As mentioned in our latest fall color report, we spent an afternoon this week at Grandfather Mountain, which is just over an hour’s drive northeast of of the Inn on Mill Creek, our Bed and Breakfast near Black Mountain. Since the first two weeks of October bring out the best fall foliage in the upper elevations of the North Carolina mountains, we were excited about going, and Grandfather Mountain didn’t disappoint (even with the clouds). Click on any photos to see them larger.
We headed up Highway 221 from Marion to Linville, past lots of Christmas tree farms and camping areas. (Another way to get to Grandfather Mountain is to take the Blue Ridge Parkway to Milepost 305.) On our arrival, a very nice gentleman at the entrance gate told us that the innpugs, Csaba and Bugsy, were welcome anywhere (on leash) except for inside the wildlife habitats and buildings…which was 99.9% OK with the innpugs.
The entrance gate attendant gave us a little something for the innpugs, showing us that Grandfather Mountain does love its pet visitors!
From the entrance, it’s a 2 1/2-mile drive to the Mile High Swinging Bridge:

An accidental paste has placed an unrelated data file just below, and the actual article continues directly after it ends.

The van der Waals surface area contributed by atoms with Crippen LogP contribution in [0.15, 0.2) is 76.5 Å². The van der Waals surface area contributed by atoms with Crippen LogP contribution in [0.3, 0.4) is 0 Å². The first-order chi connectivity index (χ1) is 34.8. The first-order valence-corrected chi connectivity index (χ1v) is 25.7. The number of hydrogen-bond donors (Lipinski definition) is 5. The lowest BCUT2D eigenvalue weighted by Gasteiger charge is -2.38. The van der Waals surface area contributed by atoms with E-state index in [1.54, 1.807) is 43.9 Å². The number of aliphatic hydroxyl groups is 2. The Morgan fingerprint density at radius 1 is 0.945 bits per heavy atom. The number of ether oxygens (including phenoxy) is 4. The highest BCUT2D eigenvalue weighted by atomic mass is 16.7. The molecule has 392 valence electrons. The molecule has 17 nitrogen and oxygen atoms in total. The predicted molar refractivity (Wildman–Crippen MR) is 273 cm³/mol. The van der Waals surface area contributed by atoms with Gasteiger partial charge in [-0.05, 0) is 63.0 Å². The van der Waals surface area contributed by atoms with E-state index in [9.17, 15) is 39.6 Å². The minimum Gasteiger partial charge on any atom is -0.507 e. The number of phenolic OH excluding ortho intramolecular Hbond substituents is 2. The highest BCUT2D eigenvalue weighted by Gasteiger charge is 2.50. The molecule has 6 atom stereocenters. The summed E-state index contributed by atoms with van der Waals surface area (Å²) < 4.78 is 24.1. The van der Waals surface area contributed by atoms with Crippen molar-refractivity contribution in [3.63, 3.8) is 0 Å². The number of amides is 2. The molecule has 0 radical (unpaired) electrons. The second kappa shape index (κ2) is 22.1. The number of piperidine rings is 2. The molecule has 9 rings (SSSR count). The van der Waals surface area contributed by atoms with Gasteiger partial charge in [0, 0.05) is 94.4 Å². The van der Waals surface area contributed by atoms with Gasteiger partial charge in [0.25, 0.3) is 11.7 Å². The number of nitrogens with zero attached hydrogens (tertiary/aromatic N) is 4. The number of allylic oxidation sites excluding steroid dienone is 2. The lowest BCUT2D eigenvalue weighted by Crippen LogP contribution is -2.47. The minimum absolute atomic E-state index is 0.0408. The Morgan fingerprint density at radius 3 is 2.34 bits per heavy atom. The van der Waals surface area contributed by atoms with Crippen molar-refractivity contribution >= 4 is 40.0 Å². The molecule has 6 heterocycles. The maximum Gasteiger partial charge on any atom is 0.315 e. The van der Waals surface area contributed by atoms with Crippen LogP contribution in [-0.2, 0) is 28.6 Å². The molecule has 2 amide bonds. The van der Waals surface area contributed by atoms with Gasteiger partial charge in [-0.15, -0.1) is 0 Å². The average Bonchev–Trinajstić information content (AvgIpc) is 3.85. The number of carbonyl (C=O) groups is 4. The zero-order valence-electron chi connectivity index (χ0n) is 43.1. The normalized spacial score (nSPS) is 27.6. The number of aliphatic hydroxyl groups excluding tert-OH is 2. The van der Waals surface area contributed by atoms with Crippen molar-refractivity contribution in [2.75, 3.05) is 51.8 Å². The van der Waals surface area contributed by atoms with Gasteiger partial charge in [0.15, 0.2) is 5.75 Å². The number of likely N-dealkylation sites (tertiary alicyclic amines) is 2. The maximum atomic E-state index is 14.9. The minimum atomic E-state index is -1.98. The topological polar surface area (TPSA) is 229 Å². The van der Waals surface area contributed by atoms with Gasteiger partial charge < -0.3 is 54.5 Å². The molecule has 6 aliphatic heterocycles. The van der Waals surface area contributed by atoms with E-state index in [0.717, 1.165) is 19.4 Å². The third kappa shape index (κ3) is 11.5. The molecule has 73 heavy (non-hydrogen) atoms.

But before getting to the bridge, we passed MacRae Meadows, site of the annual Highland Games, a huge picnic area with an easy wooded nature trail, scenic overlooks (including a curvy section of road used in the Forrest Gump running scene), the wildlife habitats and Nature Museum/Restaurant, and then more picnic areas with gorgeous views (we’ll be bringing sandwiches and stopping there to eat next time we go, for sure). A couple of photos we took along the way:
We then passed the hiking trails parking lot and went on to the Mile High Swinging Bridge, where Csaba and Bugsy elicited lots of “Aw, how cute!” and “We love pugs…they’re so cute!” and “They are so cute!” and “How cute are they?!?” and, well, you get the picture.
Crossing over the swinging bridge was no big deal for the innpugs, although the bridge was definitely swinging and Brigette gripped the railing more than once for reassurance. Once over the bridge, Dave forged on to the rocky outcropping beyond the bridge as the clouds headed in (and below) us:
Once we walked back over the bridge, we headed to the hiking trails parking area and proceeded on the Black Rock Trail.
Grandfather Mountain’s trails are split into two categories: Nature Walk trails and Backcountry Trails. The Black Rock Trail is considered a Nature Walk trail. It’s a moderate trail through a wooded area — rocks and roots underfoot — and there are views at the end, but we only made it about halfway before Csaba was ready to head back. He’s had minor surgery recently on his upper arm, so we’ve been making sure he doesn’t exert himself (and those of you who know Csaba know that his laziness trumps most activity and so he’s been a model patient).
We highly recommend a trip to Grandfather Mountain this time of year — it’s perfect for a day trip and you can go on a beautiful section of the Blue Ridge Parkway there or back, making for a great fall foliage scenic drive.